Every once in a while, there’s a book that comes along and absolutely short-circuits the chain between knowledge and experience.
Ray Dalio’s Principles: Life and Work is that book.
In a hefty 500+ page tome, the second richest hedge fund manager in America and the founder of Bridgewater Associates shares the key principles that allowed a middle class kid from Long Island to become one of the world’s most influential people.
There are lessons in the book, that if taken to heart, can change your view of and how you operate in the world.
Overall Theme: Become incredibly clear on who/what you want to be
“Realize that you are simultaneously everything and nothing – and decide what you want to be.” – Ray Dalio, Principles: Life and Work
Everyone is born with a blank slate (with some added intrinsic abilities). From birth, all potentials lay open to us.
Unfortunately, circumstances give some people a greater advantage than others.
However, anyone can be anybody – within reason. If you’re 120 pounds, you’re probably not going to be drafted to the NFL.
That still doesn’t shut the door in your face. You can find something fulfilling to do with your work and personal life. Your job is to identify what that is as soon as you can and align everything you can to being that person.
The lessons in Principles give you specific tactics you can use to help you in your quest to achieve your personal goals.
The following lessons derived from the book relate to the overall theme of personal self-actualization.
Lesson # 1: Get real
“There is nothing more important than understanding how reality works and how to deal with it.”
Interestingly enough, this is the first principle that opens up the “Life” section!
Understanding how reality works and operates will allow you to see cause and effect more clearly. This means you can literally shape reality to how you want it to turn out.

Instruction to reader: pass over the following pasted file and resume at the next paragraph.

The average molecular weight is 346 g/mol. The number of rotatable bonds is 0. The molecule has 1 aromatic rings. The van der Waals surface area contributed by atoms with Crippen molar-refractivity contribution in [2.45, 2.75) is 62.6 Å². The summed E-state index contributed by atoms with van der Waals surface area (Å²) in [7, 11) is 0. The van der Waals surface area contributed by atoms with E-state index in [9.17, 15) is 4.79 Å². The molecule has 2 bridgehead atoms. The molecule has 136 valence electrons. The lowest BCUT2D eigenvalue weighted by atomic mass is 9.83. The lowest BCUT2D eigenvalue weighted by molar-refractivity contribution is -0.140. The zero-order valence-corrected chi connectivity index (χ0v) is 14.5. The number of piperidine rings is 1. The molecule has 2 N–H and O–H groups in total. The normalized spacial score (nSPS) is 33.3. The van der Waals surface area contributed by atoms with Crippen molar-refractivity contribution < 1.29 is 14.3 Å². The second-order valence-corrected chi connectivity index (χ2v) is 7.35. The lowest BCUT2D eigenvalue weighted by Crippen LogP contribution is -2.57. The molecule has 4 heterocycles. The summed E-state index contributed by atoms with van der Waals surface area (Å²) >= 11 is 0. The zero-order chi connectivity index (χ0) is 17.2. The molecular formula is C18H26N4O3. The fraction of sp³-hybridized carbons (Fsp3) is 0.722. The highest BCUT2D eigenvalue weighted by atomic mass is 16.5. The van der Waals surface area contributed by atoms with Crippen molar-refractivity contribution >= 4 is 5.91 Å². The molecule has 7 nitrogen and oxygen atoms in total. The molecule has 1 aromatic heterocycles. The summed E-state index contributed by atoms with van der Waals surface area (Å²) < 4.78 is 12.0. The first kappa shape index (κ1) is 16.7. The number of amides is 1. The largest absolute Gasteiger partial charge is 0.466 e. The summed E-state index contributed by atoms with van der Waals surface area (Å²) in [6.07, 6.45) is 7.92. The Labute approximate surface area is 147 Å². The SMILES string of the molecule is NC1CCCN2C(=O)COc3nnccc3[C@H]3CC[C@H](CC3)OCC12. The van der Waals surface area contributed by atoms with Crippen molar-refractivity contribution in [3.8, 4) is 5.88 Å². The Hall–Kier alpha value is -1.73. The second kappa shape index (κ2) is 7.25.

Here’s three ways to help you do that:
- Understand that you operate within a larger matrix called “reality”/ the universe/ the world
- Take inventory of where you are right now and where you want to be
- Realize that there are certain things you are better/worse at than others
It may hurt, it may shatter your ego, but once you adjust yourself to how reality is instead of how you want it to be – you open yourself up to change. You start to work with what you have instead of wishing and complaining.
This is how you develop a super-strong locus of control.
Lesson # 2: Always be evolving
“Evolution is the single greatest force in the universe; it is the only thing that is permanent and it drives everything.”
Change is the only constant in the universe. Without it, human beings (Homo Sapiens) would not exist.
Everything in the universe is steadily moving towards “perfection”.
Since you are part of the universe (lesson #1), you too must evolve. You have to continually push yourself to new levels of growth and achievement day by day.
Dalio makes a really important point in the book when he says that money, status, and all other sorts of artifacts of outward material gain are merely the bait. It’s the pursuit after these things that forces us to evolve and become greater people.